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Jornal de Pediatria

Print version ISSN 0021-7557

J. Pediatr. (Rio J.) vol.82 no.5 Porto Alegre Sept./Oct. 2006

http://dx.doi.org/10.1590/S0021-75572006000600016 

LETTERS TO THE EDITOR

 

Cockroach allergy: risk factor for asthma severity

 

 

Dear Editor,

Until the mid-1970s aeroallergens were regarded as triggers of asthma attacks in individuals whose lungs were "genetically irritable." More recently, however, the role of allergen exposure in the development of asthma has been more clearly defined, and it is believed to have three basic functions: a) exposure to some specific allergen(s), especially in early life, makes genetically susceptible individuals develop hypersensitivity; b) In these individuals, continuous exposure to the allergen(s) increases the risk for bronchial hyperresponsiveness (BHR) and; c) most individuals with BHR have repeated episodes of airflow obstruction, which may be triggered by several factors other than allergens, such as cold air, tobacco smoke, stress, among others.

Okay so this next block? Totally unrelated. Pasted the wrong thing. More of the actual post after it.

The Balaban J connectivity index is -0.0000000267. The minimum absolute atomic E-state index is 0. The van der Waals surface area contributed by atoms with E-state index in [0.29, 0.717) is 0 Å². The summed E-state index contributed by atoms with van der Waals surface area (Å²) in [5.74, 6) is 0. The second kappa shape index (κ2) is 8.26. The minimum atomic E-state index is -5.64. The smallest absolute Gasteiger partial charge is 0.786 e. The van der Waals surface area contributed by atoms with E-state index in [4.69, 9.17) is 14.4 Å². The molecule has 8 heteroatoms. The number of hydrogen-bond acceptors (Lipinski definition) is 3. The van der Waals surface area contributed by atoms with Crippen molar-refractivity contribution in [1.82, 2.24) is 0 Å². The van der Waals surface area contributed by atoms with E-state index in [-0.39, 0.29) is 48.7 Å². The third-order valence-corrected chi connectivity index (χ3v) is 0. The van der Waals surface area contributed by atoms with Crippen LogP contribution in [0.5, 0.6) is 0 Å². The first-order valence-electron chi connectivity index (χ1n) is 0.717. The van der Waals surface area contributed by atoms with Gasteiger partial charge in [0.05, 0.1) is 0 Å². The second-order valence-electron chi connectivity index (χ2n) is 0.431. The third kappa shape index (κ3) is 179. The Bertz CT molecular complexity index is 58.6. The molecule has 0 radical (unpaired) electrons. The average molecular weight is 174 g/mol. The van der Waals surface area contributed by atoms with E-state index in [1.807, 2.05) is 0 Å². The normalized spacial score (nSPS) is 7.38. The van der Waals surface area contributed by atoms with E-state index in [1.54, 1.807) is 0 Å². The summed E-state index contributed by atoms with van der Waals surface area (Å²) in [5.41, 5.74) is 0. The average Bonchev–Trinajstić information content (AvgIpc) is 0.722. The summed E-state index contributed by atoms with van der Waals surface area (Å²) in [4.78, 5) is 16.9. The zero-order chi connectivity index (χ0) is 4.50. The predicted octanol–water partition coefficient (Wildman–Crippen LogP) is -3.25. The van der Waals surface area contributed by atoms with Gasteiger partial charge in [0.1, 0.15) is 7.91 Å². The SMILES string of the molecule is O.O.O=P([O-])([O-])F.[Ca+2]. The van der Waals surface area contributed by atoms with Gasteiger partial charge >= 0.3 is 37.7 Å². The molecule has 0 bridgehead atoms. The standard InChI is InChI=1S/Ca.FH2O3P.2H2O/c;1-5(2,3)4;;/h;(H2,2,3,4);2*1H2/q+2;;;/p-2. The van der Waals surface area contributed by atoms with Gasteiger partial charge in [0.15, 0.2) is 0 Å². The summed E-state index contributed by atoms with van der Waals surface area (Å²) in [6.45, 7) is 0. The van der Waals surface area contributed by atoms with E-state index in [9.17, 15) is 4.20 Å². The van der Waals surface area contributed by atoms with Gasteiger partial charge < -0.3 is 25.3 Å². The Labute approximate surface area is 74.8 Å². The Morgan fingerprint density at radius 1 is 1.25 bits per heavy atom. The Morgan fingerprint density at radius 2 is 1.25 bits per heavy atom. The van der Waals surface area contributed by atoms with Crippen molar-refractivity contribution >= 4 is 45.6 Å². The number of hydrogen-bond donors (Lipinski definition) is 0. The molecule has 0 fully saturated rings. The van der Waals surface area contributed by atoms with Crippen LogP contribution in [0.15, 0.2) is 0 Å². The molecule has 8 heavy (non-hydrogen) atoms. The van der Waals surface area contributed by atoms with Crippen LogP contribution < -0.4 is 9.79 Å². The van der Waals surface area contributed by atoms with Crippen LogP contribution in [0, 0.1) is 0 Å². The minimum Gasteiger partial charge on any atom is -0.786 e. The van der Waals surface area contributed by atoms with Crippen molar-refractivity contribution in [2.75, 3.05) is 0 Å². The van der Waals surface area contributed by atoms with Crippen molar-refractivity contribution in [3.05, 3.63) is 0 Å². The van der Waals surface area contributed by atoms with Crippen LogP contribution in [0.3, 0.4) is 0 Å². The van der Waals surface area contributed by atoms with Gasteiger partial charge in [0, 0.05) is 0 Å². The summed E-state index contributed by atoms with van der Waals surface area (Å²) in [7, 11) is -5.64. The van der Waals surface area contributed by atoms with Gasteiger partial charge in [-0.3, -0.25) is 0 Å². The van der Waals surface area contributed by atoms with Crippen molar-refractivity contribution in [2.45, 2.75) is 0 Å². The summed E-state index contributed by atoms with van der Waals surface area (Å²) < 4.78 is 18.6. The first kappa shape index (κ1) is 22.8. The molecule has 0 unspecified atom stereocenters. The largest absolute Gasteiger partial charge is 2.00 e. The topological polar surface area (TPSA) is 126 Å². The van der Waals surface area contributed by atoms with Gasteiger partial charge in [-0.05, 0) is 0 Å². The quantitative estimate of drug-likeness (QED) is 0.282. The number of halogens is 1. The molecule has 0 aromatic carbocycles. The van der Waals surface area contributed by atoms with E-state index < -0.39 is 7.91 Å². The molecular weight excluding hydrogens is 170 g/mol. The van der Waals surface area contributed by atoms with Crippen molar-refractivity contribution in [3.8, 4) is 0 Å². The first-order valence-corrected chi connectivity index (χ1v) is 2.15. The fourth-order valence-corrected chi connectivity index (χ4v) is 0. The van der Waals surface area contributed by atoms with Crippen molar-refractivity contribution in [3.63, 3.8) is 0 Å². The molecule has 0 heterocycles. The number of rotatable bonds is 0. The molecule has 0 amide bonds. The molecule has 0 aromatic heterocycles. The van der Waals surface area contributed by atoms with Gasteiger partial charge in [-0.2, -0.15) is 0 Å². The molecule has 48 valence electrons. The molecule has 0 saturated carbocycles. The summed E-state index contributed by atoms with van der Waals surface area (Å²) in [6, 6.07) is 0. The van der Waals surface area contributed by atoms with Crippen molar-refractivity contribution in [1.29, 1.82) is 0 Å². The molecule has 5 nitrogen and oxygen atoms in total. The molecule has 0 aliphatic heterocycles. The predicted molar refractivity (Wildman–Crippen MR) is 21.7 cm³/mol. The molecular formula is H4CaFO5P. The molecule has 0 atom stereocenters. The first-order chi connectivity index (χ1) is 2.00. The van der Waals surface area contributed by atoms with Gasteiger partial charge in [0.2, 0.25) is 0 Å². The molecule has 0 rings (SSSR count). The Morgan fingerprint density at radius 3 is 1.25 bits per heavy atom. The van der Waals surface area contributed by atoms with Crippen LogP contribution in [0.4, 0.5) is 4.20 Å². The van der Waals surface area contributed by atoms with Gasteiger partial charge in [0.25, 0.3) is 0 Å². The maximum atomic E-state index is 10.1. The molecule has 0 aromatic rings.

Thus, the relationship between exposure to allergens and development of asthma seems to be restricted only to individuals who developed type I hypersensitivity, i.e., atopic individuals. Therefore, it is quite likely that: a) more than a direct effect on lungs, the action of allergenic proteins may result from immediate and late allergic reactions and b) even though they act as triggers of asthma attacks, allergens per se are the main cause of inflammation that coexists with asthma in individuals who are genetically susceptible to atopic disease.1

For some decades, it has been known that household dust and mites may cause atopic sensitization, with the development of different clinical symptoms. Among those aeroallergens that play a role in the pathogenesis of respiratory allergies, one should pay special attention to those produced by fungi, cockroaches, pollen, and pet dander.

Cockroach infestation is a universal phenomenon, but, although there are nearly 3,500 cockroach species all over the world, few of them inhabit households. Sensitization to cockroach allergens, a problem that predominantly affects urban residents, has been more deeply implicated in the etiology of asthma, mainly regarding more severe clinical symptoms among socioeconomically underprivileged patients.2